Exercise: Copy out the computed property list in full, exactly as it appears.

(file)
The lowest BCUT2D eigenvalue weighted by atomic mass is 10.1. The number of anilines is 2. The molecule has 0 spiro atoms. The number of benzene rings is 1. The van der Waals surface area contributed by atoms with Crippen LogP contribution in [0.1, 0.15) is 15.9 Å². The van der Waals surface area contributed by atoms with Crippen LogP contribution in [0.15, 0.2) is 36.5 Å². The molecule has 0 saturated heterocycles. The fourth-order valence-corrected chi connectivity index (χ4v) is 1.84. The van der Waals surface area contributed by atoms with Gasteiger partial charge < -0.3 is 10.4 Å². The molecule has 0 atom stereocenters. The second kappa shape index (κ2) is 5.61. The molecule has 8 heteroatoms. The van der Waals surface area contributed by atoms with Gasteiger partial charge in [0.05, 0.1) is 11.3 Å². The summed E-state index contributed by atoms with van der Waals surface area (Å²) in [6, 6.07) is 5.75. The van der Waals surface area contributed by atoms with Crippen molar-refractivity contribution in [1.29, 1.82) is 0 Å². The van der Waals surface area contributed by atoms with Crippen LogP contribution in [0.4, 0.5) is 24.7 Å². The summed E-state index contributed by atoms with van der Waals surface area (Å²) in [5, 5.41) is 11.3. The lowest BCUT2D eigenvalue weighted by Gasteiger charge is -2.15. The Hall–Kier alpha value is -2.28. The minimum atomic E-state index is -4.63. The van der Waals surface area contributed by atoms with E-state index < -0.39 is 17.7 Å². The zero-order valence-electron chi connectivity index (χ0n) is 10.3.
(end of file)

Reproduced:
The lowest BCUT2D eigenvalue weighted by atomic mass is 10.1. The number of anilines is 2. The molecule has 0 spiro atoms. The number of benzene rings is 1. The van der Waals surface area contributed by atoms with Crippen LogP contribution in [0.1, 0.15) is 15.9 Å². The van der Waals surface area contributed by atoms with Crippen LogP contribution in [0.15, 0.2) is 36.5 Å². The molecule has 0 saturated heterocycles. The fourth-order valence-corrected chi connectivity index (χ4v) is 1.84. The van der Waals surface area contributed by atoms with Gasteiger partial charge < -0.3 is 10.4 Å². The molecule has 0 atom stereocenters. The second kappa shape index (κ2) is 5.61. The molecule has 8 heteroatoms. The van der Waals surface area contributed by atoms with Gasteiger partial charge in [0.05, 0.1) is 11.3 Å². The summed E-state index contributed by atoms with van der Waals surface area (Å²) in [6, 6.07) is 5.75. The van der Waals surface area contributed by atoms with Crippen molar-refractivity contribution in [1.29, 1.82) is 0 Å². The van der Waals surface area contributed by atoms with Crippen LogP contribution in [0.4, 0.5) is 24.7 Å². The summed E-state index contributed by atoms with van der Waals surface area (Å²) in [5, 5.41) is 11.3. The lowest BCUT2D eigenvalue weighted by Gasteiger charge is -2.15. The Hall–Kier alpha value is -2.28. The minimum atomic E-state index is -4.63. The van der Waals surface area contributed by atoms with E-state index < -0.39 is 17.7 Å². The zero-order valence-electron chi connectivity index (χ0n) is 10.3.